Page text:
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I have a problem with the following assignment.

Describe all graphs which do not contain a path whose length 3. Could you help me solve it?

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4 Answers 4

up vote 5 down vote accepted

With absolutely no conditions on the graph (you're not saying any), there are infinite: is the graph is not fully connected, you can just add isolated vertices.

If it's connected, there are infinite too, you can connect one vertex to as many as you want, so you have n+1 vertices, one of them of n degree, and the rest of 1 degree, you form a star.

Have in mind that you have to form the graph out of parts that are as much, 3 vertices forming a line, and you cannot connect more vertices to the outside vertices because you will have a path of length 3. So you can only connect more vertices to the middle one. Now, you can connect there, either one vertex, or another part of three, making the middle vertex be the same as the middle vertex in the previous graph: this is equivalente to connect two vertices to the middle, so the only thing you can do is, from an initial vertex, connect more vertices only to that vertex.

The conclusion is that the graph is formed by disconnected componentes formed by one vertex connected to k vertices of degree 1, with $k\in\mathbf{N}$

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Hint: can you say anything about the degrees of the vertices of your graph? You might want to split the graph into connected components first.

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You are looking for the graphs, whose connected components are stars. In particular, stars a trees with diameter at most 2, and all simple non-trees have diameter at least 3.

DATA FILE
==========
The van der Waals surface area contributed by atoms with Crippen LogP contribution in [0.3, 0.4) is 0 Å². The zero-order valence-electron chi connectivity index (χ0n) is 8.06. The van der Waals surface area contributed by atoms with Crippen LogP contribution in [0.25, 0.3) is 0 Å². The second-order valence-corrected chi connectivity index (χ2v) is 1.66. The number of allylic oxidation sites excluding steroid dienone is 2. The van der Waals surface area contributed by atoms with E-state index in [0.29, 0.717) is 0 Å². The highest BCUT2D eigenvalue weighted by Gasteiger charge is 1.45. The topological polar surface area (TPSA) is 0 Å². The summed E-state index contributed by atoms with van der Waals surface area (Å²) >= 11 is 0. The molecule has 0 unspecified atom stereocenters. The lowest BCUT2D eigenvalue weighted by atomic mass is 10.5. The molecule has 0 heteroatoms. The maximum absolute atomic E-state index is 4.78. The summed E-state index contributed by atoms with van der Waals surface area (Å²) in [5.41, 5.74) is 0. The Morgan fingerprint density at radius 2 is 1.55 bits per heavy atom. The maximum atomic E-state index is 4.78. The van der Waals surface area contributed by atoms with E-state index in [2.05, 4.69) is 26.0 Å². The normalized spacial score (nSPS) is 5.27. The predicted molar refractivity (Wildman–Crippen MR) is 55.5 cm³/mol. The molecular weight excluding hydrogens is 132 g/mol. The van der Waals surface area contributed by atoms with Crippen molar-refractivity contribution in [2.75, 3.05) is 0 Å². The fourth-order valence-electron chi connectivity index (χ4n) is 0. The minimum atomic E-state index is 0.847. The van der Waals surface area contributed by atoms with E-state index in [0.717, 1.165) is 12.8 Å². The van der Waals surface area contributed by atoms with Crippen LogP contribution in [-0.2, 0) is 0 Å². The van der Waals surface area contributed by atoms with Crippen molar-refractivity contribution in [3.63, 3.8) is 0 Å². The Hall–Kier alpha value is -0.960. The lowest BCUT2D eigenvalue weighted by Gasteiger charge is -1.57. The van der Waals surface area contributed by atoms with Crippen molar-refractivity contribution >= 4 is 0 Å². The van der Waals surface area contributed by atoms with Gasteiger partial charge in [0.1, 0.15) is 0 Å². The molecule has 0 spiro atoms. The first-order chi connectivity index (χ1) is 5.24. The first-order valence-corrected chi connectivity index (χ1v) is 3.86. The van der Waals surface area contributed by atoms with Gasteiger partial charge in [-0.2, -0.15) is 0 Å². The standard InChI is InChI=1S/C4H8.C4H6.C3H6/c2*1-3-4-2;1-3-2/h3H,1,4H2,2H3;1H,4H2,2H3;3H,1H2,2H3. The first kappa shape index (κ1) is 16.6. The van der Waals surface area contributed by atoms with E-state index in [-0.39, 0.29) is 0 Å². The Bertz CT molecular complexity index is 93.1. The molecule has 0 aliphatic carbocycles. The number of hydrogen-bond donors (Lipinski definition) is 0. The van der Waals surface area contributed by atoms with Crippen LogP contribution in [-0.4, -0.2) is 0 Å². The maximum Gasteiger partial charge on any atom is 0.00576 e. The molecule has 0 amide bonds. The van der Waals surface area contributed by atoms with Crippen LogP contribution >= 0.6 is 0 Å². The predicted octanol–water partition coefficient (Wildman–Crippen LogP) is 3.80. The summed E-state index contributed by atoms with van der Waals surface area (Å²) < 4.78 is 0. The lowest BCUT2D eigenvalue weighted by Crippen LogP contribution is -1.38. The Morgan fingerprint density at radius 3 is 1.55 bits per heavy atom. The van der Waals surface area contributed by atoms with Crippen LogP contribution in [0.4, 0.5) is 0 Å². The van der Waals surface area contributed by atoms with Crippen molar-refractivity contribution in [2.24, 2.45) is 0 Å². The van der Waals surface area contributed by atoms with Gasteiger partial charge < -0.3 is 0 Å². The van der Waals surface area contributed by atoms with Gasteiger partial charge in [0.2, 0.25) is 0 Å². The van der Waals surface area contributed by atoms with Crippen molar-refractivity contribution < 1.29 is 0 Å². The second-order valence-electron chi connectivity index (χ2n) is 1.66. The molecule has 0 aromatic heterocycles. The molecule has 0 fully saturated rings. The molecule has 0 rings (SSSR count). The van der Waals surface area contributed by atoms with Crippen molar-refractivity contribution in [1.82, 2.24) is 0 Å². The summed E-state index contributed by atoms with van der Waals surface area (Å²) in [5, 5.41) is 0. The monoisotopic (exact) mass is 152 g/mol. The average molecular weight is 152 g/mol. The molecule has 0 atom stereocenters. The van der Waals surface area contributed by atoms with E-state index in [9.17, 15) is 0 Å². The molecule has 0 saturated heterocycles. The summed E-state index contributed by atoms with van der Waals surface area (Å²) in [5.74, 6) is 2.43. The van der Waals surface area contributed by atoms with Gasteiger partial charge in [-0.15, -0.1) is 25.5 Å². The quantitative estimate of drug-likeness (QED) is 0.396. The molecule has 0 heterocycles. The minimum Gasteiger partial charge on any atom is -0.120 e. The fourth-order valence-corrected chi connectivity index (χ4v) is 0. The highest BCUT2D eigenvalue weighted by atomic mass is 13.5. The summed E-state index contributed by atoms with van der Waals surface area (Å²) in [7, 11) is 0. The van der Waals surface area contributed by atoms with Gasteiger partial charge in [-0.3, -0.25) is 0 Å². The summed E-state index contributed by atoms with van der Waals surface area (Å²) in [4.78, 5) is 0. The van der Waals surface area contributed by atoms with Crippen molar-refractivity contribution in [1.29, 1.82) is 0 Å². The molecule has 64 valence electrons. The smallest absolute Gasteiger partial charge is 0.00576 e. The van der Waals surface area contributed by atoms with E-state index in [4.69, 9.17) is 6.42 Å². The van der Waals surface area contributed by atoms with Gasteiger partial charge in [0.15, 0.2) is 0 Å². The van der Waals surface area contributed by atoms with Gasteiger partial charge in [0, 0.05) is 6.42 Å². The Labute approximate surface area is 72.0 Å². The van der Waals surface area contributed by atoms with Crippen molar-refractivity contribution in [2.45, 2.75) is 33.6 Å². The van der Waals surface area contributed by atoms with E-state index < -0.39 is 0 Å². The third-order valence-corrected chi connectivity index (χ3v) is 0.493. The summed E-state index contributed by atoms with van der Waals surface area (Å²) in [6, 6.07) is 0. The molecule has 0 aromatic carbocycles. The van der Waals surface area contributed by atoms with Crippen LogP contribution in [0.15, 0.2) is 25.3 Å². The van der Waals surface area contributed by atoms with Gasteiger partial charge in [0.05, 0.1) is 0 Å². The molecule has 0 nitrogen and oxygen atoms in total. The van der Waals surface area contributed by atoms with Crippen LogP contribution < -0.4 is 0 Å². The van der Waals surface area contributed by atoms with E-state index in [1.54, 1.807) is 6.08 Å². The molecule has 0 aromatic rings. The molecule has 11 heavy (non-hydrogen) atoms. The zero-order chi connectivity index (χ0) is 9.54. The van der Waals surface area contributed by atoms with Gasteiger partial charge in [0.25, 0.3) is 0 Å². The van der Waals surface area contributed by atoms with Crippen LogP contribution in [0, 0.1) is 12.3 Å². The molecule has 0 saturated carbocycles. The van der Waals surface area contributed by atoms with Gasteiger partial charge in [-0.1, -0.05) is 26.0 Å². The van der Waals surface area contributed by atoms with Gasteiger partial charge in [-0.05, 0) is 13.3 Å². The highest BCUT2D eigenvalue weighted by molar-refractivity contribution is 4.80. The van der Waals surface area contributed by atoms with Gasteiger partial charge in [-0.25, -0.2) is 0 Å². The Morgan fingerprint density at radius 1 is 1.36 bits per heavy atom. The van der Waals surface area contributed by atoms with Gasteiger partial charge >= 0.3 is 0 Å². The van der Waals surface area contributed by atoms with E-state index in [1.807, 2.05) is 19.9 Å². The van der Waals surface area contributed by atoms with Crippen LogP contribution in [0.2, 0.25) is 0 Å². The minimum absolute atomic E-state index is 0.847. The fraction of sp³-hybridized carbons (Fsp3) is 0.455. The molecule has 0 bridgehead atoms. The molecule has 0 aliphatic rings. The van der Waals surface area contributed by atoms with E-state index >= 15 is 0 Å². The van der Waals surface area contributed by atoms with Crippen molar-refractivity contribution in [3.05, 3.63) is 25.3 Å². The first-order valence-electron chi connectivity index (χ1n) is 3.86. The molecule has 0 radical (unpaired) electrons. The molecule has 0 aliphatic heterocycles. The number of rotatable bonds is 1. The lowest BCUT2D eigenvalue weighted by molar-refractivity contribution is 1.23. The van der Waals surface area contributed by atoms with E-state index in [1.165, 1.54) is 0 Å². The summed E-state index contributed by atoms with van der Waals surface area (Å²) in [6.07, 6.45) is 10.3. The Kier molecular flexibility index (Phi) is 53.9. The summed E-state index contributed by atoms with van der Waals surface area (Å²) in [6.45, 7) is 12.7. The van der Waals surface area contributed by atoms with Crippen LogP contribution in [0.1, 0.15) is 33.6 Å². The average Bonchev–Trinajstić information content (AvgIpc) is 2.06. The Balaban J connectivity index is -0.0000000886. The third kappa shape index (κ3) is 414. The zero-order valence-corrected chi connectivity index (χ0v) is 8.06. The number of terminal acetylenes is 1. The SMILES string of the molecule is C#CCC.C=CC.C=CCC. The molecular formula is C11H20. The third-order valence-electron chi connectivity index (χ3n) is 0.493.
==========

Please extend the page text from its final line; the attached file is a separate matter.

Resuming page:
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Typically this is considered the path of length 3:

Path of length 3

Let's call it $P_3$. And we're looking for graphs that do not have a $P_3$ subgraph.

Any such graph is the union of connected components with each component having no $P_3$ subgraph.

Trivially, all connected graphs on $3$ or fewer vertices have no $P_3$ subgraph. (Note: this includes the triangle $K_3$, omitted from two of the previous answers.)

$K_3$

Now suppose a connected component has $\geq 4$ vertices.

  • Claim: This component must be a tree. Otherwise it either contains a subgraph isomorphic to

    $K_3$ with a pendant vertex

    which contains a $P_3$ subgraph (as highlighted), or a cycle $C_k$ for $k \geq 4$, which contain $P_3$ subgraphs. In either case, we reach a contradiction.

  • Claim: There is a unique vertex of degree $\geq 2$.

    Otherwise there is a path between two vertices $i$ and $j$ of degree $\geq 2$, which together form a subgraph that contains a $P_3$ subgraph (there's a few cases to check here; I'll omit the painful details), giving a contradiction.

Hence any connected component with $4$ or more vertices is a star (i.e., $K_{1,k}$ for $k \geq 3$).

Hence, the graphs without subgraphs isomorphic to $P_3$ are the union of graphs in $$\{K_1,K_2,K_3\} \cup \{K_{1,k}: k \geq 2\}.$$

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